A Lenten Hymn
by Thomas Campion
With broken heart and contrite sigh,
A trembling sinner, Lord, I cry:
Thy pard’ning grace is rich and free:
O God, be merciful to me.
I smite upon my troubled breast,
With deep and conscious guilt oppress,
Christ and His cross my only plea:
O God, be merciful to me.
Far off I stand with tearful eyes,
Nor dare uplift them to the skies;
But Thou dost all my anguish see:
O God, be merciful to me.
Nor alms, nor deeds that I have done,
Can for a single sin atone;
To Calvary alone I flee:
O God, be merciful to me.
And when, redeemed from sin and hell,
With all the ransomed throng I dwell,
My raptured song shall ever be,
God has been merciful to me.

*I have to admit, I'm quite taken with this "new" form. By new, I mean it's new to me. It apparently originated in French troubadour poetry. Isn't "kyrielle" a pleasing term, as if it could be a name and not merely a literary form? It does look and sound a little like my first name, "Coryell(e)." But what most endears the kyrielle to me is that it, as a name and a form, originates in the liturgical prayer entreating the Lord's mercy, the kyrie eleison. For "it is of the LORD's mercies that we are not consumed, because his compassions fail not" (Lam. 3:22).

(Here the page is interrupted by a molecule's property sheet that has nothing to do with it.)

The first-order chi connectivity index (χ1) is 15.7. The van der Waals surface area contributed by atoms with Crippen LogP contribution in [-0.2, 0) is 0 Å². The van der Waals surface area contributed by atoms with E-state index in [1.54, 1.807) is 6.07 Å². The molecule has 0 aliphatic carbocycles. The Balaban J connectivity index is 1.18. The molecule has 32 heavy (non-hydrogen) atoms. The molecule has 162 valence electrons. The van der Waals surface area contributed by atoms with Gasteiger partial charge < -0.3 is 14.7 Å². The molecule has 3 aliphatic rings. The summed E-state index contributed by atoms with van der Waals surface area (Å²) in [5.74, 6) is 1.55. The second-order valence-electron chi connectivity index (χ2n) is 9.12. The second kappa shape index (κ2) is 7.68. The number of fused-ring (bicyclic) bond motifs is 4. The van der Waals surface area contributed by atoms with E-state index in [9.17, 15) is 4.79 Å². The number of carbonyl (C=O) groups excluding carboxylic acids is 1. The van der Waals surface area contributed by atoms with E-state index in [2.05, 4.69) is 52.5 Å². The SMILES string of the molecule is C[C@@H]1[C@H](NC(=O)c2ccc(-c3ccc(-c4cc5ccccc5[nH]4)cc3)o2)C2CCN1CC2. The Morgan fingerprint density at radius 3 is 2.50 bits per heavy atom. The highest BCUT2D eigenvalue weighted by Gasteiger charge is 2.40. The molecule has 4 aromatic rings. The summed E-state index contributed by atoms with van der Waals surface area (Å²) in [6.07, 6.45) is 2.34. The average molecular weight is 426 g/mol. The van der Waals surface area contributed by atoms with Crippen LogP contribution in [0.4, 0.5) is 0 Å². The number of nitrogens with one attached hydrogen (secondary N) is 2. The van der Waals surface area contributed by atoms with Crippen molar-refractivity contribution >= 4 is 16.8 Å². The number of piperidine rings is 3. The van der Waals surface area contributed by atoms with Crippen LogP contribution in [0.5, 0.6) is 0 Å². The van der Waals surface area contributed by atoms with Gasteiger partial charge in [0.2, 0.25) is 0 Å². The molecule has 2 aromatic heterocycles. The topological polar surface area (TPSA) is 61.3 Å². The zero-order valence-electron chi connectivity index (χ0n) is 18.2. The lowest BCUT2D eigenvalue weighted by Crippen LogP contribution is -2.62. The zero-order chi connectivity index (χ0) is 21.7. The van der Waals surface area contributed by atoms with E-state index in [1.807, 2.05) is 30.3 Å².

Image: Window, Haworth Parish Church, North Yorkshire


gail said…
Thanks for this post today, Rebecca. It's refrain will stay with me through the day, 'O God, be merciful to me.' I am thankful for His Work on Calvary. Blessings to you today.
Caleb Caldwell said…
The kyrie eleison is a part of Roman Catholic mass, isn't it? I was just listening to a composer's rendition of the kyrie eleison, but I'm not sure who it was. More and more, though, I am discovering that liturgical music is some of the most beautiful music ever written.

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